MBK 2-Skewer Delta
Today was the day. While en route to the large school reserve, the weather appeared ominously calm. Would there even be enough movement up there to fly at all?
Thankfully, on stepping out of the car, the tiniest of puffs made their presence felt against my face. That would do! Bamboo and plastic is awesome in very light wind. Even so, the first few flights were merely pull ups into fairly dead air. It was interesting to watch the kite descending slowly in tight circles during one such flight. Normally, a kite will drift off downwind when given some slack line, but in zero wind a delta becomes a glider.
As is my style, I just kept on trying, pulling out a little more line each time. It wasn't hard to dance the kite just off the grass while jogging backward and letting line slip. A few quick pull-ins would then send the kite scooting straight upward. In this way, the first signs of a flight-sustaining breeze were discovered, up around 50 feet.
So far, the bright-orange delta with black triangular keel was not disappointing—in both the looks and performance departments!
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With almost 30 meters (100 feet) of line out, the kite tucked its wing tips in a little and rocketed up in response to a firm pull-in.
Finally, there was enough air movement up there to allow a slow and steady line-of-sight climbout. But not before a few photos and a couple of short videos were taken. Then the climb was continued more-or-less constantly until all but a couple of turns were left on the winder. That left the 120 meter (400 feet) tag dangling just in front of the tree trunk that was being used as an anchor.
In such a light breeze, and on so much length, even the skinny 20-pound Dacron had quite some sag in it. From the tree, the line went out at just under 45 degrees. The line of sight to the kite itself was more like 55 to 60 degrees. Now it was reward time ... for just standing around and watching awhile! The 2-Skewer Delta kite is just a dot in the cloud photo.
Can you spot it?
I had left my kite bag some distance way. While retrieving it, the breeze suddenly died off. The only evidence of this was the line angle of the kite, which had started to decline. The small delta remained almost motionless apart from the very slow but steady descent.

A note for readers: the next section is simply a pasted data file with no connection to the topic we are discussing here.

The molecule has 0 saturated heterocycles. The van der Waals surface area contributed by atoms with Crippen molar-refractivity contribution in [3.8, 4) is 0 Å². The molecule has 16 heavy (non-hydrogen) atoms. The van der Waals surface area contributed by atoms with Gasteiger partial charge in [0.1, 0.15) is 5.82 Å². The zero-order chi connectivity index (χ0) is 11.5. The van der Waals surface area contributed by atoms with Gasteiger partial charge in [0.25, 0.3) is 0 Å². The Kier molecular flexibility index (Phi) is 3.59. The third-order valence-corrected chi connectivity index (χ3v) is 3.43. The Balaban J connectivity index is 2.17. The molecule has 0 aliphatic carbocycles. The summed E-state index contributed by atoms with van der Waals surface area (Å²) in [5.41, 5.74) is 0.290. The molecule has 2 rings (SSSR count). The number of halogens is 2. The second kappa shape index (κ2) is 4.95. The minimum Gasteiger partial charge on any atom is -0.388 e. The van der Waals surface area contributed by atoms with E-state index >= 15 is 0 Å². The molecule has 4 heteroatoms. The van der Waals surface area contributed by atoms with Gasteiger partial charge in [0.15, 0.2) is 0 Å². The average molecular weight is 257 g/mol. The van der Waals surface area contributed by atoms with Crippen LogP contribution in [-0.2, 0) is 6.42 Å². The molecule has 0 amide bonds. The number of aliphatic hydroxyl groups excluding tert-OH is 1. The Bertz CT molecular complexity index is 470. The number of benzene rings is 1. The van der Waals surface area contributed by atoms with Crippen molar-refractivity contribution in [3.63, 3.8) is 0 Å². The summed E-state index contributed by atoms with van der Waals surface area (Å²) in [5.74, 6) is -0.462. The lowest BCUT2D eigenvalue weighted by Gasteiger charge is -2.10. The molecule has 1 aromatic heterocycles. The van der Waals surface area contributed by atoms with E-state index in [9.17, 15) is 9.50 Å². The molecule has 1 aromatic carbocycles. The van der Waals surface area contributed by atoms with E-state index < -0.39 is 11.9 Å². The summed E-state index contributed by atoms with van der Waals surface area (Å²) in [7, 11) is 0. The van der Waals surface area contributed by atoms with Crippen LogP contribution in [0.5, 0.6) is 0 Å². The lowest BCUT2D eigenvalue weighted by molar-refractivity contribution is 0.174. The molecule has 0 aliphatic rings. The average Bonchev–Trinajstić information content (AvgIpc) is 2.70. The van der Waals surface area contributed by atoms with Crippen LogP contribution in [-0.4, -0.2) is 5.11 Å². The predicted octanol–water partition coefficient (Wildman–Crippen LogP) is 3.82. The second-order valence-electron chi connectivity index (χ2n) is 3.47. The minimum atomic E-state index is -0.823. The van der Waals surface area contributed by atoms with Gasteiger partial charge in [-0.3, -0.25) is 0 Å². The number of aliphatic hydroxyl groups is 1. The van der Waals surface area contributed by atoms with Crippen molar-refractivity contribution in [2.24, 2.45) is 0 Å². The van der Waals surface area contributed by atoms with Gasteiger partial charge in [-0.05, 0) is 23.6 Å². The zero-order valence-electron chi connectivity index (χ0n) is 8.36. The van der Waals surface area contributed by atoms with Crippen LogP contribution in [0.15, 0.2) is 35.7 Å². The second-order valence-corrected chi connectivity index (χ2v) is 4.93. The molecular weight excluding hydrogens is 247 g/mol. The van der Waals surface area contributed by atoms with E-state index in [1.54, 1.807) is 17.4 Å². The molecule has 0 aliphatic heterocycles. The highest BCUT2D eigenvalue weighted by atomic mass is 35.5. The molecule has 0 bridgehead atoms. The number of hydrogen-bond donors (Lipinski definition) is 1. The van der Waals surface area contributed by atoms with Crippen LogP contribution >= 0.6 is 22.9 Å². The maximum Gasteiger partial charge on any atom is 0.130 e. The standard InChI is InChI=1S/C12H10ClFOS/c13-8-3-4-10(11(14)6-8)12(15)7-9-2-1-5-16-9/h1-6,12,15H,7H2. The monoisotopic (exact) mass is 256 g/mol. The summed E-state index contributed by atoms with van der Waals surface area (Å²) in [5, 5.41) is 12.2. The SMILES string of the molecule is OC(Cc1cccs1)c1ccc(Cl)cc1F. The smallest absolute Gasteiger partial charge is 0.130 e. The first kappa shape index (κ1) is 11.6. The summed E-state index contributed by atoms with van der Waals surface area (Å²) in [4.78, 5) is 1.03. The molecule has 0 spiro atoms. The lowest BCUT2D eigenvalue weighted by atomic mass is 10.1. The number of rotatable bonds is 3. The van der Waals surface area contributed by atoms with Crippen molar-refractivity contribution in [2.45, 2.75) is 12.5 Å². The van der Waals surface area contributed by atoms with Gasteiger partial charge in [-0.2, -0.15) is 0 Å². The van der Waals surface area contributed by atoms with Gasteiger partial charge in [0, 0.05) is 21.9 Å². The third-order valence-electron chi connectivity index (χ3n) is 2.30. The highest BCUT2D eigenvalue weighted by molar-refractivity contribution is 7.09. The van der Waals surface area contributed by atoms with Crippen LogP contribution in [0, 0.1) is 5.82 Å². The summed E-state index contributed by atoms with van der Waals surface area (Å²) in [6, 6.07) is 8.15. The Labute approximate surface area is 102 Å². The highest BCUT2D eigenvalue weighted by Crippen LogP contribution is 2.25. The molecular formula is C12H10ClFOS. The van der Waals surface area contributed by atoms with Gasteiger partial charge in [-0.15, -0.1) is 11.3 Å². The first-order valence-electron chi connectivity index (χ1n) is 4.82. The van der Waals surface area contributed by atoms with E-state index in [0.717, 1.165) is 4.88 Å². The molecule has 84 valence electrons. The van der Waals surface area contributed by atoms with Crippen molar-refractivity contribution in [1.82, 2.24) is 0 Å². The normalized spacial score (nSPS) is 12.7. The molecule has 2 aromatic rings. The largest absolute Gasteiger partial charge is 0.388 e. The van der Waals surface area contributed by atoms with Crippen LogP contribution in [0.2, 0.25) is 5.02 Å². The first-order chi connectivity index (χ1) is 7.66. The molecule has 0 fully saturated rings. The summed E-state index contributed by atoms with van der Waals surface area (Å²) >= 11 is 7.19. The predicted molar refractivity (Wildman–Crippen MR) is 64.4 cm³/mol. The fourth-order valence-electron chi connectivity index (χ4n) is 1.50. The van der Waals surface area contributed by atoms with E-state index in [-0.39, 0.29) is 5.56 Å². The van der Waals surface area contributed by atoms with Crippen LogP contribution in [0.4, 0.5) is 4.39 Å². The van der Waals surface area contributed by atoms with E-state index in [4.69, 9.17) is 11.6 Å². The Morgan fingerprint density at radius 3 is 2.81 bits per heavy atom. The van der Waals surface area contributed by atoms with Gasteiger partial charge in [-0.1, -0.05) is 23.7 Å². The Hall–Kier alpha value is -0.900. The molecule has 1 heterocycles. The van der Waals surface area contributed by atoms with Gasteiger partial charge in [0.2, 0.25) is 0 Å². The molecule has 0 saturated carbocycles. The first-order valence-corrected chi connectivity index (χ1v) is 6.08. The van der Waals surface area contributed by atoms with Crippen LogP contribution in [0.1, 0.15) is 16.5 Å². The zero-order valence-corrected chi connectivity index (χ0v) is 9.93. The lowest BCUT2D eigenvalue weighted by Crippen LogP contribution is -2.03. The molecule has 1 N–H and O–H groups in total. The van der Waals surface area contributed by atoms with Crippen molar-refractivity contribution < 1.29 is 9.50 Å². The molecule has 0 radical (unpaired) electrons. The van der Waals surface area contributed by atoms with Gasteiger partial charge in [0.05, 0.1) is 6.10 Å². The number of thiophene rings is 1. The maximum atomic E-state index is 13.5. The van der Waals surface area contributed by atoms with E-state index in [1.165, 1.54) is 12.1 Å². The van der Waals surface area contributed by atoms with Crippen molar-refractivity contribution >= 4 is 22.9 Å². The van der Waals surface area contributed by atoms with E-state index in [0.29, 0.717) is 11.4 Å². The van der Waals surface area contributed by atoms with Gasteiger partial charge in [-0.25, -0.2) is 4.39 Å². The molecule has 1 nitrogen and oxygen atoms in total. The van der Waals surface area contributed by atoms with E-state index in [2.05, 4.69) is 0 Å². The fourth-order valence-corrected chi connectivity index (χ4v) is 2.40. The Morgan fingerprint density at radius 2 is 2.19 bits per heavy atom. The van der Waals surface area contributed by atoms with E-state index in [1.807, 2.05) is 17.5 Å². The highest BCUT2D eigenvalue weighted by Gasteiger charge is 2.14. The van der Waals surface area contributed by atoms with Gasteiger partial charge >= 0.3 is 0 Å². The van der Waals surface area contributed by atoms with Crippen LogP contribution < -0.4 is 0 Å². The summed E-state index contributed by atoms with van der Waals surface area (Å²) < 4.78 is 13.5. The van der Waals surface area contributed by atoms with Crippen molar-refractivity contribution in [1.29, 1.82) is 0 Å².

Quickening my pace, I arrived back at the tree just as the breeze put a few kph back on. Again, the only evidence of this was the line flattening out and the kite commencing a steady climb—nice to watch! The kite had bottomed out at a mere 20 degrees or so of elevation from the grass.
Back at full height again, the line near the tree raised and lowered by a few centimeters as subtle changes in wind speed affected the kite. The kite itself was too far away to see any movement at all.
Soon it was time to start winding in. I continued to do this while walking across to where the car was parked. Pausing to check the time, I placed the chunky wooden winder on the grass—where it stayed, successfully holding against the gentle tension in the line.
Below 50 feet, the 2-Skewer Delta kite flew around more chaotically before finally sinking to the grass.
By now, the sun was just minutes from the horizon, with pink hues developing in the sky all around. I held the wind meter up for almost half a minute but the cups barely moved at all. Zero gusting to zero it read, even at above shoulder height!
It was a very satisfying first high flight for the new delta design. This was despite a tiny lean to the right which was easily fixed with a short bit of tape protruding from one wingtip.
With the right materials and the right line, even quite small kites can brush against the legal altitude limit!
The story or stories above document actual flying experiences.
My write-ups are definitely "warts and all" since things don't always go totally as planned. However, half the fun of kiting is anticipating the perfect flight. When it happens, it's magic!